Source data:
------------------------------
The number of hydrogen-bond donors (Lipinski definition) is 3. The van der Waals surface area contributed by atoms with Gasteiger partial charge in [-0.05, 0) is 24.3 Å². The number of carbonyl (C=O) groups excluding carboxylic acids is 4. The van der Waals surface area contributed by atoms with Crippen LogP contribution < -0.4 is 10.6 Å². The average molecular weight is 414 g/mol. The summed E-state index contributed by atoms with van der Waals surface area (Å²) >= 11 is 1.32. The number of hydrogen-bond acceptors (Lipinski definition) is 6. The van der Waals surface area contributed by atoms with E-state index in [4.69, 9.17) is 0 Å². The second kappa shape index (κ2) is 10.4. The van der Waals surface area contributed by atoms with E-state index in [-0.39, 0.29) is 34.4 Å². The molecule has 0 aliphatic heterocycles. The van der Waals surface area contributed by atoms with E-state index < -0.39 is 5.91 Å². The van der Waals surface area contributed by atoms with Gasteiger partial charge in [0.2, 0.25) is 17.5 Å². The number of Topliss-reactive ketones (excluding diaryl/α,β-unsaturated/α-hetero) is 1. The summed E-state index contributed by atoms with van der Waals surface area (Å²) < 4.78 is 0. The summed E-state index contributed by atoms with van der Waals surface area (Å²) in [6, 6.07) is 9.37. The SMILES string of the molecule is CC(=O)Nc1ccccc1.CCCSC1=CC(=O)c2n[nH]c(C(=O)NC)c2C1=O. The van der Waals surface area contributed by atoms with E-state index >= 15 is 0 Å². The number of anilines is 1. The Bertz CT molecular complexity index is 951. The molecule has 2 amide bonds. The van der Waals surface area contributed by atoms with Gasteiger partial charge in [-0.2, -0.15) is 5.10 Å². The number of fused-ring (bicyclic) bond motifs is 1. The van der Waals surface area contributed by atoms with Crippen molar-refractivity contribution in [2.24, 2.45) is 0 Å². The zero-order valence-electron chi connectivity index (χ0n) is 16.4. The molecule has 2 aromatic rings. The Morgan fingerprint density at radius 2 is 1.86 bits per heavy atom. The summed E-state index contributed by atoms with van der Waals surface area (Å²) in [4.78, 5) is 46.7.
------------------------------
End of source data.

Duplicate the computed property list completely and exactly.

The number of hydrogen-bond donors (Lipinski definition) is 3. The van der Waals surface area contributed by atoms with Gasteiger partial charge in [-0.05, 0) is 24.3 Å². The number of carbonyl (C=O) groups excluding carboxylic acids is 4. The van der Waals surface area contributed by atoms with Crippen LogP contribution < -0.4 is 10.6 Å². The average molecular weight is 414 g/mol. The summed E-state index contributed by atoms with van der Waals surface area (Å²) >= 11 is 1.32. The number of hydrogen-bond acceptors (Lipinski definition) is 6. The van der Waals surface area contributed by atoms with E-state index in [4.69, 9.17) is 0 Å². The second kappa shape index (κ2) is 10.4. The van der Waals surface area contributed by atoms with E-state index in [-0.39, 0.29) is 34.4 Å². The molecule has 0 aliphatic heterocycles. The van der Waals surface area contributed by atoms with E-state index < -0.39 is 5.91 Å². The van der Waals surface area contributed by atoms with Gasteiger partial charge in [0.2, 0.25) is 17.5 Å². The number of Topliss-reactive ketones (excluding diaryl/α,β-unsaturated/α-hetero) is 1. The summed E-state index contributed by atoms with van der Waals surface area (Å²) < 4.78 is 0. The summed E-state index contributed by atoms with van der Waals surface area (Å²) in [6, 6.07) is 9.37. The SMILES string of the molecule is CC(=O)Nc1ccccc1.CCCSC1=CC(=O)c2n[nH]c(C(=O)NC)c2C1=O. The van der Waals surface area contributed by atoms with E-state index >= 15 is 0 Å². The number of anilines is 1. The Bertz CT molecular complexity index is 951. The molecule has 2 amide bonds. The van der Waals surface area contributed by atoms with Gasteiger partial charge in [-0.2, -0.15) is 5.10 Å². The number of fused-ring (bicyclic) bond motifs is 1. The van der Waals surface area contributed by atoms with Crippen molar-refractivity contribution in [2.24, 2.45) is 0 Å². The zero-order valence-electron chi connectivity index (χ0n) is 16.4. The molecule has 2 aromatic rings. The Morgan fingerprint density at radius 2 is 1.86 bits per heavy atom. The summed E-state index contributed by atoms with van der Waals surface area (Å²) in [4.78, 5) is 46.7.